Thinking through governance of foreign susbsidiaries

Jun 26, 2014
<p>Increasing regulations and risks provide an impetus for companies to better plan exit strategies and delegations of authority when forming foreign entities</p>

Managing the corporate veil, which entails ensuring that an international corporation’s foreign subsidiaries don’t become indistinguishable from the parent company, is a central concern in the formation of foreign subsidiaries, including limited liability corporations and joint ventures. In setting up the governance of foreign entities, companies need to make sure the parent company won’t be on the hook for any unpaid debt should the foreign entity fail or be disbanded.  

‘One of the easiest things is keeping corporate records independent even if you’re having joint meetings’ between the parent company and a foreign subsidiary,’ Cynthia Krus, partner at Sutherland Asbill & Brennan, said during a panel discussion on subsidiary governance and risk management at the Society of Corporate Secretaries and Governance Professionals’ national conference held in Boston June 25-28.

The focus when managing a foreign subsidiary should be on process, with the company’s legal, compliance and governance teams documenting what they do and how they enforce policies that have been put in place to protect the company, said Eric van Aalst, president of Citco Corporate Services.

The  governance of foreign subsidiaries has become much more complicated amid a flurry of new regulations and increased risks in recent years. Companies are wrestling with how to comply with the Financial Conduct Authority in the UK, the Foreign Accounting Tax Compliance Act in the US, which the Internal Revenue Service is using to pursue cases of alleged tax evasion, and a new requirement that any US company with a financial interest or signature authority over a foreign account exceeding $10,000 at any point during the year must file electronically a Financial Crimes Enforcement Network (FinCEN) Form 114, also known as a Report of Foreign Bank and Financial Accounts (FBAR), with the IRS.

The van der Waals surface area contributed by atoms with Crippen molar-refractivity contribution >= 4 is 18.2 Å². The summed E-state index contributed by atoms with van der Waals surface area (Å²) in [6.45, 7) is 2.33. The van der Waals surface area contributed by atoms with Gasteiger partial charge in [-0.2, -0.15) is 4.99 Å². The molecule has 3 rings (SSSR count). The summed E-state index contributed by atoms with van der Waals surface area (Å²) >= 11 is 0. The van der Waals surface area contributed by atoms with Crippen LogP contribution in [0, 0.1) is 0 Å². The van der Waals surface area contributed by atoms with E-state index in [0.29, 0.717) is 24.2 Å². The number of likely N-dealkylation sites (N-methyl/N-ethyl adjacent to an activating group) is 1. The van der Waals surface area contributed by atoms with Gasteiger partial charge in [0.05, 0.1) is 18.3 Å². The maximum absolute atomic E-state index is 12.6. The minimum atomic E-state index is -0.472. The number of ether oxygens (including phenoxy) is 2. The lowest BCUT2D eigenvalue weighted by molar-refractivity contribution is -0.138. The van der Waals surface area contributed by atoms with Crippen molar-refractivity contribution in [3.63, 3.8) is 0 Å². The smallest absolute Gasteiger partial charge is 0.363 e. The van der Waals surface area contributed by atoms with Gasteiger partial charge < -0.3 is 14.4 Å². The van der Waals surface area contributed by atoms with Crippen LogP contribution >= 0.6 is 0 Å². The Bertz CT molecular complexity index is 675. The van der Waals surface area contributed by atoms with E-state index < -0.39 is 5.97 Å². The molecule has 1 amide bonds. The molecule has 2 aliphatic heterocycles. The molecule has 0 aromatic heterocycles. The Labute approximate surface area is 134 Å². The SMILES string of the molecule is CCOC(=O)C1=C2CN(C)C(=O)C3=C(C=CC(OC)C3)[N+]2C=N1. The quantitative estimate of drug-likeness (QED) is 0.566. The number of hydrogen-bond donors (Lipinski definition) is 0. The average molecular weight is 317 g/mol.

And with US financial sanctions being enforced against Russia in the wake of its annexation of the Ukraine's Crimea region, companies need to stay on top of new developments in Russia when negotiating credit agreements for businesses there since sanctions laws are raising serious issues for credit facilities, said Stephanie Miller, senior counsel for securities and governance at pharmaceuticals manufacturer Baxter International.

Equally critical in the planning stage of a foreign entity is to think through your exit strategy, getting input and cooperation from all relevant departments within the company, which often requires breaking down the silos that may exist between departments, said Krus. When planning joint ventures, a company needs to plan for the eventual exit of a partner and figure out who will manage the entity’s corporate records, who will serve as the corporate secretary, what the board’s composition should be and who has signatory authority for the joint venture, said Liz Campbell, a corporate governance specialist at LyondellBasell Industries, who served as moderator for the panel. She also recommended that these considerations be tied into training for directors and officers of a new foreign entity.

Krus suggested that companies build specific business demands into contracts because often a company operating an entity in a foreign country doesn’t have the benefit of case law to support those demands.

Other considerations when forming foreign entities include being aware of residence requirements for directors and officers and potentially significant immigration, tax, liability and employment issues, Miller said.

Under the Foreign Corrupt Practices Act, delegations of authority are under closer scrutiny, so companies should maintain a database of powers of attorney and track them, van Aalst suggested. ‘We have a trigger in our system to see expirations and renewals,’ Campbell added.

For companies that are short on resources and unable to afford sending a compliance or governance officer to check up on a foreign entity, Campbell recommends making better use of your internal audit team by giving them a governance/compliance checklist to go through on their on-site visits.

To be prepared for intercompany transfers, Miller said she attends her company’s global capital structure meetings in order to get insight into tax planning for such transfers ‘so I can get my staff ready or what they will need to know.’ While figuring out how to separate entities, the governance team should try to get more visibility into the complex web of intersecting relationships among entities within the company and should try to clear them up as they can become an impediment to future transactions such as mergers and acquisitions, Miller said.         

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